ISSN 0869-6632 (Print)
ISSN 2542-1905 (Online)

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Sutyagin A. A., Kanakov O. I. Collective classifier learning strategy based upon competition in the coexistence regime. Izvestiya VUZ. Applied Nonlinear Dynamics, 2021, vol. 29, iss. 2, pp. 220-239. DOI: 10.18500/0869-6632-2021-29-2-220-239

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Collective classifier learning strategy based upon competition in the coexistence regime

Sutyagin A. A., Lobachevsky State University of Nizhny Novgorod
Kanakov Oleg Igorevich, Lobachevsky State University of Nizhny Novgorod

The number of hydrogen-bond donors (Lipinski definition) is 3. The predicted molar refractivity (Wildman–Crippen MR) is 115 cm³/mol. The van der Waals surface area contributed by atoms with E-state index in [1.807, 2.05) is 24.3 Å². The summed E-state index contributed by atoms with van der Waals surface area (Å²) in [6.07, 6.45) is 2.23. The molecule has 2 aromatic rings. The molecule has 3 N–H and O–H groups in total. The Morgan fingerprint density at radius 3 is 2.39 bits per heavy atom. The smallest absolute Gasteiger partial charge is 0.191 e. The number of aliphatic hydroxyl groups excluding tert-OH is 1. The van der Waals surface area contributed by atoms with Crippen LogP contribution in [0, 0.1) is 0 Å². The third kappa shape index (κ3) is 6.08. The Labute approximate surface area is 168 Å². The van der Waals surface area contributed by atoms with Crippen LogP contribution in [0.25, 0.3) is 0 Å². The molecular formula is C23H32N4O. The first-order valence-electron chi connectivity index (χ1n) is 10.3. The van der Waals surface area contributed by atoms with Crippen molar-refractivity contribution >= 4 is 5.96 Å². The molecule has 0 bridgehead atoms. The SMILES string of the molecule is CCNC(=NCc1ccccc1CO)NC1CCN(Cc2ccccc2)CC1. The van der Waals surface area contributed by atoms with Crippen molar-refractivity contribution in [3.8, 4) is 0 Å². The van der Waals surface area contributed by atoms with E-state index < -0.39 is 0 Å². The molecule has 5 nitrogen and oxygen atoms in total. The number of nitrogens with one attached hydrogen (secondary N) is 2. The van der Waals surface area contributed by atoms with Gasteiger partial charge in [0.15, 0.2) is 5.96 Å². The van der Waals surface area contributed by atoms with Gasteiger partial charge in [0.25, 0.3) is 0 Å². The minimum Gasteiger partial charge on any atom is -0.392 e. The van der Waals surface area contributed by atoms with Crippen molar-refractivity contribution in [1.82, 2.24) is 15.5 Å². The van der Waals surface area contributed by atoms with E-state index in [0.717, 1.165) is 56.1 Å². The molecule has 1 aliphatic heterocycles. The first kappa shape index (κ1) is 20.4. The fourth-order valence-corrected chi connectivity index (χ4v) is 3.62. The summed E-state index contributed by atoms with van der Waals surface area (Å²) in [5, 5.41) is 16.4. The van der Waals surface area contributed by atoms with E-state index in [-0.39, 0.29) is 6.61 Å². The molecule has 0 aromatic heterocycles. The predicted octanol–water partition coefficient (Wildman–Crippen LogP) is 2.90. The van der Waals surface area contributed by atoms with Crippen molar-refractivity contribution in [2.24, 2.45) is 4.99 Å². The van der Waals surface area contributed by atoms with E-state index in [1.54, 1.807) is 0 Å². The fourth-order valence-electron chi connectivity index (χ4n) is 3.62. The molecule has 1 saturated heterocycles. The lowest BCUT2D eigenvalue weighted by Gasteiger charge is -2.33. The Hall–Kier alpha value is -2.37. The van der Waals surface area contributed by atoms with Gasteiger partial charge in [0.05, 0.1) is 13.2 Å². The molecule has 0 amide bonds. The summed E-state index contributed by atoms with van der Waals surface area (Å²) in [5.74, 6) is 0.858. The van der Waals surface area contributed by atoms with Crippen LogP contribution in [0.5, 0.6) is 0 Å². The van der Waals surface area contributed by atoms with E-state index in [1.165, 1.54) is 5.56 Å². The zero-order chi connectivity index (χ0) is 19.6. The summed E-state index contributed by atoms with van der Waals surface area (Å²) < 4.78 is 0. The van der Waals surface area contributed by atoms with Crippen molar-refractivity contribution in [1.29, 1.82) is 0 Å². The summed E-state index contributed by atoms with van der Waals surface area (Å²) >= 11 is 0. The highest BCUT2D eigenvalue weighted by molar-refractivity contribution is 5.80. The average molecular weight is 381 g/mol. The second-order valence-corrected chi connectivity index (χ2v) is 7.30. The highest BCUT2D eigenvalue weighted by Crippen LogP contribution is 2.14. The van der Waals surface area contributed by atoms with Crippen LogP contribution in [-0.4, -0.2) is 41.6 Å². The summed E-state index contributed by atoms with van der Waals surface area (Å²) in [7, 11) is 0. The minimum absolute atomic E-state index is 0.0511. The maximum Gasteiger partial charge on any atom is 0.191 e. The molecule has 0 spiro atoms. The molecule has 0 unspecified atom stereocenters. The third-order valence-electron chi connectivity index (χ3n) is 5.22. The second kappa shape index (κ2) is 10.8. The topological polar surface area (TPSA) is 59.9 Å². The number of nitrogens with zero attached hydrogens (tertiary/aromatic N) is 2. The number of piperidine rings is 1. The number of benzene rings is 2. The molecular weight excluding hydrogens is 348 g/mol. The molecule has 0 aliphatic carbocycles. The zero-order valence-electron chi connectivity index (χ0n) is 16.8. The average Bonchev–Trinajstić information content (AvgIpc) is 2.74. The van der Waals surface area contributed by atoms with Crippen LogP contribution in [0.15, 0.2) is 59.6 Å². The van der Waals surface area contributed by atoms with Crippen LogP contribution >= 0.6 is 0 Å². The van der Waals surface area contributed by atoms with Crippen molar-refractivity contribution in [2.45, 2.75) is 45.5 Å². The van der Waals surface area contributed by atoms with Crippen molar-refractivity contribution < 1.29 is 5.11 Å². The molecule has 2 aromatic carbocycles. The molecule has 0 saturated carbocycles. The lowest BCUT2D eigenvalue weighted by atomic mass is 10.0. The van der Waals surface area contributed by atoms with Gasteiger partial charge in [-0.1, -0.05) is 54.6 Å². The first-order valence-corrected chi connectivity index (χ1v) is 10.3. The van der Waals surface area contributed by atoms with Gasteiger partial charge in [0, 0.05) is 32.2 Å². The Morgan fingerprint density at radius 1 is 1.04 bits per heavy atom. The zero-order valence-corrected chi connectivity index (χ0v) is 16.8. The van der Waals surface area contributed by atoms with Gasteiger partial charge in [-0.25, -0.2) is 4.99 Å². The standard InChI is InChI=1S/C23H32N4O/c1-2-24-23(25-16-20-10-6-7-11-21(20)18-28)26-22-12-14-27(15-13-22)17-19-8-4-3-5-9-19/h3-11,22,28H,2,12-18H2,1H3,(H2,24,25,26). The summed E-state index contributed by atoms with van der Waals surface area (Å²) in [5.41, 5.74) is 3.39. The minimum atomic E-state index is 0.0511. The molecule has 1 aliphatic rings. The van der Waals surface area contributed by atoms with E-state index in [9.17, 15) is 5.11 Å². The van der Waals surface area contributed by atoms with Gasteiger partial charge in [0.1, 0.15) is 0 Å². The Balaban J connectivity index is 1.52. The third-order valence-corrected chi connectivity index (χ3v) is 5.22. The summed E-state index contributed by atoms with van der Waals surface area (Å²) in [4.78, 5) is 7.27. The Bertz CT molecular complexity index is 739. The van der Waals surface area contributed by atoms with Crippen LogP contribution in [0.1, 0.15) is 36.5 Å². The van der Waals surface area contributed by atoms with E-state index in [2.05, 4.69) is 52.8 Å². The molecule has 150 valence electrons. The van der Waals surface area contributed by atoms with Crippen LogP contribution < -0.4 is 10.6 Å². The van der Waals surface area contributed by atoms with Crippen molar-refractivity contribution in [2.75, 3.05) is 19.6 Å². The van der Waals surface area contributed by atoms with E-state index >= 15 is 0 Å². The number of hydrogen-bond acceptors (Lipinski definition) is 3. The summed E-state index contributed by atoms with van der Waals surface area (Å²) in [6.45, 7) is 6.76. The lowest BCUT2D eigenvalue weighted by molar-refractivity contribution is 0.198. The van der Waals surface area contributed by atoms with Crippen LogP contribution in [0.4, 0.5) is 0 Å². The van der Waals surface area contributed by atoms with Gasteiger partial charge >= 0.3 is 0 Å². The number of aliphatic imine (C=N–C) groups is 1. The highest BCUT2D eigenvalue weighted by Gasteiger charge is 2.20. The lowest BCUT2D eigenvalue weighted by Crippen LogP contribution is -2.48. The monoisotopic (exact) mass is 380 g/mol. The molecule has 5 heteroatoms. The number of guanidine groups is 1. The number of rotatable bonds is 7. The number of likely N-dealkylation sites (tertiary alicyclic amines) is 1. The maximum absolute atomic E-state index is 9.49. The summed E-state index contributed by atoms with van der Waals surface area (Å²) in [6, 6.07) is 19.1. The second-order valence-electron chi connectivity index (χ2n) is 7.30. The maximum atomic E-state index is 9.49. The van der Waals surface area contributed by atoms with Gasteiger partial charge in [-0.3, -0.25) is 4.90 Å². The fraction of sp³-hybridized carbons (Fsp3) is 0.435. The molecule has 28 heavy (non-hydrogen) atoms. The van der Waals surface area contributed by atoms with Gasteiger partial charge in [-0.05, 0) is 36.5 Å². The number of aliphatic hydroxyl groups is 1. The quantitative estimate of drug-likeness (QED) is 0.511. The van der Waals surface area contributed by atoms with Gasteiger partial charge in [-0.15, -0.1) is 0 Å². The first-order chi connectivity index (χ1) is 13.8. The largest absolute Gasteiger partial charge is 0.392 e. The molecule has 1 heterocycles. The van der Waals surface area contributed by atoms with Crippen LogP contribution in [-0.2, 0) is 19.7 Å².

The purpose of this research is to create a new learning strategy for collective classifiers aimed at approximating the Bayesian optimal classification rule. A collective classifier is an ensemble of simple elements, each characterized by a specific response function and free of internal dynamics or variable parameters. Learning is achieved by targeted reshaping the composition of the ensemble (quantities of elements of specific types). A formerly known strategy was based on winnertake-all competitive dynamics, which limited dramatically the capabilities of the learning strategy – e.g. in application to classes with bimodal probability distribution. Methods. The population dynamics of the learning strategy was modified to ensure a globally stable coexistence regime. The system evolution is described by a discrete stochastic selection algorithm for the ensemble elements and in the form of ordinary differential equations as a continuous approximation. An analytic expression for the stable equilibrium is available, thus allowing targeted algorithm design for achieving a prescribed learning outcome. A learning algorithm designed for approximating the Bayesian optimal classification rule is described in the paper. Results. By numerical integration of differential equations and by simulating the selection algorithm for a sample classification task with a bimodal probability distribution we confirm all theoretical statements, including the mutual agreement between the discrete and continuous descriptions, the coexistence of elements with different response functions in the trained ensemble, and achieving a summary ensemble output approximating the Bayesian classifier. The simulation suggests that relative fluctuations of the discrete variables (quantities of elements of specific types) may be lowered by increasing the total ensemble size. Conclusion. The collective classifier principle implies its possible use in creating classifiers from ensembles of simple elements, such as «smart dust» which means miniature extremely simplified sensor devices, or genetically reprogrammed living cell populations acting as biosensors. Achieving the coexistence regime in the learning strategy complicates its implementation, but broadens the range of amenable classification tasks.

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